By Sam Forgione
NEW YORK Jan 10 Investors poured $5.3 billion
into bond funds worldwide in the latest week while pulling
profits out of stock funds after market gains in 2013, data from
a Bank of America Merrill Lynch Global Research report showed on
The inflows into bond funds in the week ended Jan. 8 marked
the biggest cash surge since May of last year, while stock funds
posted outflows of $400 million. Demand stumbled for funds that
mainly hold U.S. stocks, which posted outflows of $2.2 billion.
Investors sought bonds with varying degrees of risk.
Investment-grade bond funds, which are viewed as safer given
their higher-quality credit ratings, attracted $3 billion.
Riskier high-yield junk bond funds, meanwhile, attracted $1
billion, according to the Bank of America Merrill Lynch report,
which also cited data from fund-tracking firm EPFR Global.
The demand for bond funds in the first week of 2014 could
mark a reversal in sentiment toward bonds, which sold off last
year on worries of a pullback in the U.S. Federal Reserve's $85
billion in monthly bond-buying stimulus.
"As investors take some money off the table in equities,
that inevitably forces them into bonds," said Omer Esiner, chief
market analyst at Commonwealth Foreign Exchange in Washington
Investors also poured nearly $23 billion into money market
funds, which are low-risk vehicles that invest in short-term
securities, data from EPFR Global showed. That demand lifted
inflows into the funds to more than $65 billion over the past
three weeks, according to EPFR Global.
"With the (stock) market going down, they're just parking it
in money markets," said Alan B. Lancz, president of investment
advisory firm Alan B. Lancz & Associates Inc. referring to the
decline in U.S. stocks at the start of the year.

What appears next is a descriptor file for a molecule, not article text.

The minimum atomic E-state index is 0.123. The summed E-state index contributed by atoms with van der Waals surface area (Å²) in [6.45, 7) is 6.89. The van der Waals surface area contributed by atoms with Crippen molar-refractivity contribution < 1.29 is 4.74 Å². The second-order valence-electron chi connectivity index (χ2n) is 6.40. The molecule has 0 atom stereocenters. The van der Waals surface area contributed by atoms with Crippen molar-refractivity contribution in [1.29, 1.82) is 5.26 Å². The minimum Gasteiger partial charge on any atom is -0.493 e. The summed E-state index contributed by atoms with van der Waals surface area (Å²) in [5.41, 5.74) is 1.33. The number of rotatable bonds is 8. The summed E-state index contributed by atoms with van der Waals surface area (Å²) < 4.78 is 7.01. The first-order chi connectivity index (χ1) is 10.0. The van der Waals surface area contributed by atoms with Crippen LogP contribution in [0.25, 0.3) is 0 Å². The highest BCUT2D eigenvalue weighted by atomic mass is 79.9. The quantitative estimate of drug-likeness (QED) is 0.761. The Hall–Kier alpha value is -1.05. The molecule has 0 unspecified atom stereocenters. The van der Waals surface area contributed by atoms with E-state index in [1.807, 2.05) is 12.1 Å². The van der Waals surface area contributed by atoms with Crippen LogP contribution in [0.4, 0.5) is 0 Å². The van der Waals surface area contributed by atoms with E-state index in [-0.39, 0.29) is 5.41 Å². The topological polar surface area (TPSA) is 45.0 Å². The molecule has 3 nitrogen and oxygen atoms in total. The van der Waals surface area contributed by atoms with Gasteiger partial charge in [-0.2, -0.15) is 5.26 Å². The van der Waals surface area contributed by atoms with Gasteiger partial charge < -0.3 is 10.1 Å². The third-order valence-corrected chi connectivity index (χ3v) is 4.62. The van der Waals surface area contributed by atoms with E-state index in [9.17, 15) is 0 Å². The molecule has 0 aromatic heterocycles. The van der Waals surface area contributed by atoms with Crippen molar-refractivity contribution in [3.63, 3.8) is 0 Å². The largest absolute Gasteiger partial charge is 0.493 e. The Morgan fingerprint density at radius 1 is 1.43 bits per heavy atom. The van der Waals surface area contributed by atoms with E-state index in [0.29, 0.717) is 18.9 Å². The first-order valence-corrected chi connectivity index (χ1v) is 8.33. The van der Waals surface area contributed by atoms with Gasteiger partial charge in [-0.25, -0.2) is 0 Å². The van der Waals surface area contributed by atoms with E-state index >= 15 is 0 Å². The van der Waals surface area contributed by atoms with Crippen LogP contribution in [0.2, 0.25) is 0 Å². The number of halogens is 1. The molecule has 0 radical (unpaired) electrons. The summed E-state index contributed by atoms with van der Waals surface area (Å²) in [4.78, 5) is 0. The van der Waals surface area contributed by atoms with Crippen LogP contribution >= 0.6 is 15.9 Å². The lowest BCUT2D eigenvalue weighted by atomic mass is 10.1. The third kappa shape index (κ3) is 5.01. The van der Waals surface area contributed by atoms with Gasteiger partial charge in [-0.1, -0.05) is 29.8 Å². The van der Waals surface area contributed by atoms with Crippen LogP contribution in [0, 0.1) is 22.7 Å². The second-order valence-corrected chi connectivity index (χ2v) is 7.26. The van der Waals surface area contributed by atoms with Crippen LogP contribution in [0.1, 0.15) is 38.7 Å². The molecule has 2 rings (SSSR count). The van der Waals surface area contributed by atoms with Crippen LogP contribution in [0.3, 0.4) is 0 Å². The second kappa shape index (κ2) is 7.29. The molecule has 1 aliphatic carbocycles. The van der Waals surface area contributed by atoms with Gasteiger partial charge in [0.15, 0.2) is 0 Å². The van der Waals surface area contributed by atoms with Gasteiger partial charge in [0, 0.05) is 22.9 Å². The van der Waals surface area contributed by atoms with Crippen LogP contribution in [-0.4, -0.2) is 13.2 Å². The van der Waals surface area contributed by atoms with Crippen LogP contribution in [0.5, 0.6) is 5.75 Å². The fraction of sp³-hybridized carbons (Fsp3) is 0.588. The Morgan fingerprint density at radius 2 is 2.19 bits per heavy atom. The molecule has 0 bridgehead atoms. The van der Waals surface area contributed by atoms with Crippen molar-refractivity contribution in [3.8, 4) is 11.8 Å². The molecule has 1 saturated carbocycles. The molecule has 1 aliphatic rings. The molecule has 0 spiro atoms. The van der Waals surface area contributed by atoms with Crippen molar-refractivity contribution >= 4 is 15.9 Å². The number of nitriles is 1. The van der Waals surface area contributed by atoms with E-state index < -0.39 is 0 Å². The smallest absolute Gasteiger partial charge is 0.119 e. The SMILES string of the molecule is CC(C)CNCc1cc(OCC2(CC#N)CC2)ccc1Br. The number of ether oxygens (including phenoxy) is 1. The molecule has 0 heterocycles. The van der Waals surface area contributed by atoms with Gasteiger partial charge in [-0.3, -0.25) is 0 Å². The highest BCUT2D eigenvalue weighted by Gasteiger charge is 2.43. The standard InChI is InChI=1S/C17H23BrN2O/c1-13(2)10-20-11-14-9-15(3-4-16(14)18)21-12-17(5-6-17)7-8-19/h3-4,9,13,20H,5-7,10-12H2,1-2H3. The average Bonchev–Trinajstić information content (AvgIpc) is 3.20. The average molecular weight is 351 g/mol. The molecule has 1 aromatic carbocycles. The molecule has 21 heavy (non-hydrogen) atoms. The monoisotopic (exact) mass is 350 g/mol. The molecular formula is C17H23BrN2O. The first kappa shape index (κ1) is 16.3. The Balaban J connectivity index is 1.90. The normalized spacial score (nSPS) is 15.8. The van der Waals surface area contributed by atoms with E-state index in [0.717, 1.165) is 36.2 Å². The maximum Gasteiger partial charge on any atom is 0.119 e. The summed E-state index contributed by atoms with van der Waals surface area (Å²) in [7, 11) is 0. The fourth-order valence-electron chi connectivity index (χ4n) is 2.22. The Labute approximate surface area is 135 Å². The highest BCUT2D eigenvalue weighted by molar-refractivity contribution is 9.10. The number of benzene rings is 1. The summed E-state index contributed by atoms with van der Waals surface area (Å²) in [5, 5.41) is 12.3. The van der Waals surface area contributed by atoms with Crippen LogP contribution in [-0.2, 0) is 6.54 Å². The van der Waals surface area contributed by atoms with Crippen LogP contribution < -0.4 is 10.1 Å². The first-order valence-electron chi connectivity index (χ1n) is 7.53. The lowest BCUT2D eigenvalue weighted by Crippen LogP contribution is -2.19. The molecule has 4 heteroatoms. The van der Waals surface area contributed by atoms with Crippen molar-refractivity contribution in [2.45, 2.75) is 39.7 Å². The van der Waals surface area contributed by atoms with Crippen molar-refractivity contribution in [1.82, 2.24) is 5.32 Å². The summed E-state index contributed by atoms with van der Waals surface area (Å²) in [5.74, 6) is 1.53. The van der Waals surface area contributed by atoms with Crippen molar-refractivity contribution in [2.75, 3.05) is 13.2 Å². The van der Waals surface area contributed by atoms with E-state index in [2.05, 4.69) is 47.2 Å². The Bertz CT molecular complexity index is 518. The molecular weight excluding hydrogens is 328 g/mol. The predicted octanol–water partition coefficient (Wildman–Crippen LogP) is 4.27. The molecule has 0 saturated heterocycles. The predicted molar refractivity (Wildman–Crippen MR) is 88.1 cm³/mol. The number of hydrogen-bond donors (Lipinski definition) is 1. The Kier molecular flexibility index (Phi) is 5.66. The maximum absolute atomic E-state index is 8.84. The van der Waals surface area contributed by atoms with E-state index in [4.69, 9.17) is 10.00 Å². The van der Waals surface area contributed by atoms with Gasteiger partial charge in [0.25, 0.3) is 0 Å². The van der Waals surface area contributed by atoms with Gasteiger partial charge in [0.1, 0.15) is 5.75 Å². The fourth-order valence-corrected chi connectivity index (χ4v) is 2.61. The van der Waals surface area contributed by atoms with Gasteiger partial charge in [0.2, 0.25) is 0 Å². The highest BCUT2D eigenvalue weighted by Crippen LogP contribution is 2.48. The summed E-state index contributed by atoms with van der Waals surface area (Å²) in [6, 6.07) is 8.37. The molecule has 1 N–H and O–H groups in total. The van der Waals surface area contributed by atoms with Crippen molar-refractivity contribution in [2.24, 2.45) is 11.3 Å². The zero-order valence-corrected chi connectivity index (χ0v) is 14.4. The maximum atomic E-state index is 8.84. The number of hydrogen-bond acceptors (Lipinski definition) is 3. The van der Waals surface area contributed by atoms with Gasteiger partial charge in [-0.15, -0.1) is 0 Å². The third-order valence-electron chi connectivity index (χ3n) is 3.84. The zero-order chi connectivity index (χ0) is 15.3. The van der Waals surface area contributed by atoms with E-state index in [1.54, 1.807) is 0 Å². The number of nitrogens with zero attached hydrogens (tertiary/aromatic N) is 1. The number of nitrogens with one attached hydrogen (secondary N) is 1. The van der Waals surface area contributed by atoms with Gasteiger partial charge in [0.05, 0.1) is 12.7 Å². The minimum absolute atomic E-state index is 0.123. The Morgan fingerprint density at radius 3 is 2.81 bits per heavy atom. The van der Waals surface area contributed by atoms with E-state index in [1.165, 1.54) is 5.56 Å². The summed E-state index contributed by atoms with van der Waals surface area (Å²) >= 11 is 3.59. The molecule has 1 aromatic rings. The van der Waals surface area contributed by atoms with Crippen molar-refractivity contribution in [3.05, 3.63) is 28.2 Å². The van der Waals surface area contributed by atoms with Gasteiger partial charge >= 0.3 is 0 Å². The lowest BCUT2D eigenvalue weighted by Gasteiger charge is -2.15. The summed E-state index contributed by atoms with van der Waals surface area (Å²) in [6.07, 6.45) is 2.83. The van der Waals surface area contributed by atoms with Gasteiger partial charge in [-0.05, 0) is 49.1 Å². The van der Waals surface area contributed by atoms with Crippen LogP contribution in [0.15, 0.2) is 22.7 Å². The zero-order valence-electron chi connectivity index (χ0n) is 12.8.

Bond funds worldwide attracted a meager $1.4 billion in new
cash last year after being hit by persistent withdrawals from
the funds, according to data from Bank of America Merrill Lynch
and EPFR Global reported by Reuters last week.
Inflows into riskier junk bond funds marked the third
straight week of new demand for the funds. Funds that hold
government debt, mainly safe-haven U.S. Treasuries, attracted
$900 million, marking their largest inflow in 18 weeks.
Despite the appetite for bond funds, the yield on the
10-year U.S. Treasury barely budged over the weekly
period and ended at 2.99 percent.
That was still down slightly from a near 2-1/2-year high
yield of 3.04 percent more than a week earlier, when investors
sold bonds to brace for a cutback in the Fed's stimulus in
January. Bond yields move inversely to their prices.
The outflows from stock funds reversed sizable inflows of
$4.4 billion into the funds the prior week, which brought
inflows to a record $251 billion in 2013. The Fed's bond-buying
program kept interest rates low, fueling a record-breaking rally
in U.S. stocks and inflows into stock funds.
The outflows of $2.2 billion from funds that specialize in
U.S. stocks were the first in three weeks, according to data
from Bank of America Merrill Lynch and EPFR Global.
The Standard & Poor's 500 stock index fell 0.5
percent over the weekly period. Investors were cautious, despite
data released Wednesday from payrolls processor ADP showing U.S.
private employers added a higher-than-expected 238,000 jobs in
December, the strongest increase in thirteen months.
Some investors were taking profits after the S&P 500 rallied
29.6 percent in 2013, marking its best year since 1997.
"It will be difficult to repeat the S&P 500's gain," said
Alan Gayle, senior investment strategist at RidgeWorth
investments. "We would not be surprised if there were a pullback
over the near term."
Funds that hold Japanese stocks stood out, with inflows of
$1.7 billion, marking the largest inflows since May of last year
despite a 1.2 percent decline in Japan's Nikkei average
over the weekly period.
Emerging market stock funds posted outflows of $1.3 billion,
marking 11 straight weeks of outflows from the funds. That
marked the longest outflow streak in 11 years, according to the
Bank of America Merrill Lynch report.
The MSCI Emerging Markets Index of global emerging
market equities fell 2.7 percent over the reporting
Commodities funds, which mainly hold physical gold, posted
outflows of $36 million. That marked the ninth straight week of
withdrawals from the funds.
Gold prices rose at the start of the period after weaker
equities spurred demand for the safe-haven. But prices declined
in the last two days on the upbeat U.S. private-sector jobs
report and data showing the lowest U.S. trade deficit in four